To be successful via fame and fortune is unrealistic and difficult. We can be made to feel like failures because the product idea we had didn’t end up making money, or the business we started only provided us with an average income, or we didn’t end up using the costly education we invested in to start a financially rewarding career.

It would also seem that “things” are an indicator, or measure, of success in the wealth/popularity sense. There are always new cars, new phones, new clothes, new TVs, new furniture, new vacation hot-spots, new hairstyles…it never ends!

For me, this creates a lot of pressure. Although that lovely Definition #1 of success still exists, the pressures of gaining Definition #2 of success and having all the products and things associated with it seems to always make their way to the forefront.

I am often made to question myself: If I’m not making x amount of money, have I made a mistake somewhere in my career or life choices? Since I don’t have a flat screen TV (gasp!) an iPhone, a Blackberry, or any other “smartphone,” and I don’t have an iPad either (OK, pick yourself off the floor), does that mean I’m not keeping up with the times like a “successful” person would? If I haven’t gone on a fantastic, overseas vacation in the past year, does that mean I’m not as “successful” as the people who have because that’s what “successful” people do?

All of these questions pertain to Definition #2 of success. I feel like I constantly need to click “Send to back” to put those fame and fortune ideals behind more important things in my mind.

I thought about success some more, and realized that based on logic alone—that not every single person in the world can be a famous person because how could everyone actually be able to know over six billion other people by name, and because there are enough competitive, greedy capitalist giants that there’s no way the entire world could be wealthy by first-world standards—I don’t like Definition #2 because it’s just not realistic. It’s not a fair definition because shouldn’t everyone have an equal opportunity to gain success? As much as I would love our next Zusters album to go platinum, or for Joel’s band to open for Wilco or Sam Roberts Band, or to be randomly discovered by some agent while I’m out grocery shopping, or to win $10 million in the next Lotto Max, although not impossible, these things are not quite as likely as pursuing a personal passion and positively impacting people with it.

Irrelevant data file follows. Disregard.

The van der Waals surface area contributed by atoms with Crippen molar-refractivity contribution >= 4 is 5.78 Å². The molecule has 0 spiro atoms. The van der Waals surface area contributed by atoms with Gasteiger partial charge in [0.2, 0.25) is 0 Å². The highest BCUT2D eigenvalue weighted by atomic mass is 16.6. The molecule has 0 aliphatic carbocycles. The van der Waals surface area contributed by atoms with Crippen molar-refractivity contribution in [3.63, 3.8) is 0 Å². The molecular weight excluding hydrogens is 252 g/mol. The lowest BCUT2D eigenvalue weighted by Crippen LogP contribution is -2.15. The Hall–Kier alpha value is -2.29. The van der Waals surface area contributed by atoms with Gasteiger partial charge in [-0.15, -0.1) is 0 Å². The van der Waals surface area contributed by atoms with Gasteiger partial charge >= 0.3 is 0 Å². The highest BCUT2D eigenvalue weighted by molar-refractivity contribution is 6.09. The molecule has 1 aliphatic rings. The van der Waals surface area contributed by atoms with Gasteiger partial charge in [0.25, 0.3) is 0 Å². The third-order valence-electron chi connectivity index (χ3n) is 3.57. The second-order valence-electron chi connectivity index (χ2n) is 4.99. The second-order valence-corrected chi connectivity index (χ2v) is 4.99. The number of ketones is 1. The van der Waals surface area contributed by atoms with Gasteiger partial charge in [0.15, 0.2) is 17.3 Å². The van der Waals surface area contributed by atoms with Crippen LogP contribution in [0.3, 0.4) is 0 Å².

There is often a struggle between trying to stay focused on doing what God put us on this earth to do (Definition #1) while being constantly distracted by the magnetism of fame and fortune (Definition #2).

Here’s what I remind myself of: When you are doing what God intended for you to do, you will be the happiest and feel the most fulfilled.  

We should be asking ourselves questions like this instead: What am I really good at? What do I love doing? Am I doing that—whether it’s part of my career or something I do in my free time? Do I feel passion for a cause? What do I feel like I should be doing with my life? What kind of mandate can I live by? Am I acting on my dreams, passions and the calling that I believe God has on my life?

Don’t let yourself get distracted by Definition #2. Become focused on learning and living out what God has lovingly selected for you to do—and don’t look to the right or left. God will entrust us with what we have proven we can handle, so personal growth and development in both a practical and spiritual sense are important to success. In the creative sense, awaken your passions, and in the practical sense, grow wise. That said, if you become famous and gain fortune by doing what you were purposed to do, there’s nothing at all wrong with that—God knows what He’s doing—just steward those gifts wisely. There’s nothing wrong with being successful in the Definition #2 sense. I think the problem occurs when that becomes the main goal because reason tells us that it’s just not possible for everyone, so you may be setting yourself up for disappointment.

Don’t compare (or I should say, contrast) yourself with someone else who has more than you do, or is more “successful” than you are—you have no idea what that person has gone through, is struggling with, or how hard that person has worked, and you have no right to question what God has intended for that person versus yourself.